One of the most oft-quoted sayings from the great Maya Angelou is this one: “The first time someone shows you who they are, believe them.” It is a very critical lesson of life. Unfortunately, many of us don’t necessarily apply this statement the very first time we meet someone. Here, at Madame Noire, while mulling over story ideas, we thought about this quote more and how it applied to ourselves. I, for one, can say that as I have gotten older I’ve paid more attention to the actions and words of those around me.
It’s apparent that Angelou’s lesson can be applied to all types of relationships and situations, but it most clearly resonated with me in the case of friendships. Looking back, I can see how certain disappointing friends actually revealed their character to me, only for me to ignore them. Nonetheless, those same friends continued to show me who they were, causing a rift between us. Two examples include Sharita and Eve (names changed for obvious reasons).
Known for: Lies, lies and more lies
A few years ago, I reconnected with an old associate when she moved to the city I was residing in at the time. We became fast friends. Within months, I would consider her one of my closest friends and it was apparent that we had started to build a level of trust with each other that wasn’t so common in my post-college life. Six months later, that friendship evaporated. What happened? I became a victim of the little white lies I had seen her purge with others. At first, I didn’t mind those seemingly innocent lies. She would tell co-workers she had pre-existing obligations that prevented her from doing after work outings, she told her cousins she’d be out of town when they asked to come and visit her, etc. Needless to say, I ended up catching her in a hurtful lie that I should’ve seen coming. If she was so quick to tell lies to cover up these small incidents, you can imagine what she was capable of.
She is: The one you shouldn’t bring around a man of interest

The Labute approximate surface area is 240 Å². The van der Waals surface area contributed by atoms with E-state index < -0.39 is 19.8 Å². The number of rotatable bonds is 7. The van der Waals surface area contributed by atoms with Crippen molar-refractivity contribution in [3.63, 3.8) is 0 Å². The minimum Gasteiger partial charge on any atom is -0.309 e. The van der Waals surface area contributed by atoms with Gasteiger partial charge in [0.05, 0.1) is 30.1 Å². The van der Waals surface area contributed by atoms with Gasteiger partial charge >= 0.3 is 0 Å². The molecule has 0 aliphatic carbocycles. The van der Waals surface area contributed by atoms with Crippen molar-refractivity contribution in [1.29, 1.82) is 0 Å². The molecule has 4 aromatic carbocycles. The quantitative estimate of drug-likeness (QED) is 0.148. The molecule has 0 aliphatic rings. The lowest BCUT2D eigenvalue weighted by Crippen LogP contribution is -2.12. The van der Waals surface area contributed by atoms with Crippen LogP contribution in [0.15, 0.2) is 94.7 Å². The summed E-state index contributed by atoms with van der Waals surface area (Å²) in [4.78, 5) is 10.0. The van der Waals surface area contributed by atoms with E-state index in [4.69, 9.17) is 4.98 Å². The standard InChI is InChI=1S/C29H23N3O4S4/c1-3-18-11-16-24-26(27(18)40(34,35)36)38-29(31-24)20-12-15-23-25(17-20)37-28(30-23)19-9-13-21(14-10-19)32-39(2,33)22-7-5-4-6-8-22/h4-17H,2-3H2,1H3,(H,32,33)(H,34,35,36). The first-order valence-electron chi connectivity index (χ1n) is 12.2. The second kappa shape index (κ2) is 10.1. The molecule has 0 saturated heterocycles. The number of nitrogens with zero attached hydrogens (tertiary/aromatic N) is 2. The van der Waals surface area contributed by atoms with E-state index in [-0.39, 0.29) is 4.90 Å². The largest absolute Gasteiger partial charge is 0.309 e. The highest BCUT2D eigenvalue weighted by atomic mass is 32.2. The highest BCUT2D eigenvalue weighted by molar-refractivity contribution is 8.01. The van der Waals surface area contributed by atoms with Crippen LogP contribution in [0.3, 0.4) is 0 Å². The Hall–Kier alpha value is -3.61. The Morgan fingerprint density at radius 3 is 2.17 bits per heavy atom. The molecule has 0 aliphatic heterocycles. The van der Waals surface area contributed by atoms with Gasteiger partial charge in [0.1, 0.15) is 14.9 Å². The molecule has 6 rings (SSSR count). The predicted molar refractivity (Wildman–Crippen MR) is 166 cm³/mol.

Another friend of mine turned out to be more boy-crazy than I thought. I always knew she liked getting attention from men but I didn’t understand that her need could potentially cross the line. Mind you, she has yet to cross the line with me personally but recently I peeped behavior that definitely caused concern. A friend in the circle, who happens to be a married man, constantly flirts with her. Although I’ve repeatedly told her that it’s not appropriate for him to do so, and that she should set him straight verbally, she excuses his behavior as “innocent.” But this wasn’t the first time that I got a clear clue about Eve. She ‘s told me that she had dated a married man once who was separated from his wife. I realize that situations are more complicated than they may seem on the surface but if I were to heed Angelou’s words, I would’ve made noted that story about her affair with a separated-yet-still married man and understood what it was meant to communicate: that she is not someone who 100 percent respects the relationships of others. Could I eventually trust Eve around my own husband? If I do, I have to understand my own part in any potential wrongdoings.
It’s true that when you pay attention to what someone is communicating about themselves, it saves you a lot of pain and trauma in the long run. If a man tells you he’s not ready to settle down: believe him. When a co-worker tells you “all’s fair in business and war”; be careful around him. When a new girlfriend tells you that women are not to be trusted, watch out for that chick.
I’ve obviously had more great friends than I’ve had questionable friends, but I don’t know if most people can say the same. We’ve all met the person who is so jaded on people because of terrible experiences with family, friends, and lovers. But I’m of the mind that all adults have a part to play in their negative experiences. Oftentimes, many of those experiences can be avoided by paying attention Maya Angelou’s words.
As for myself, although I haven’t discarded every person that has come into life and who I’ve judged (rightfully so), I do keep a healthy distance from those that I know I can’t fully trust.
What’s your story? Are you good at protecting yourself against those with unhealthy attributes or intentions?
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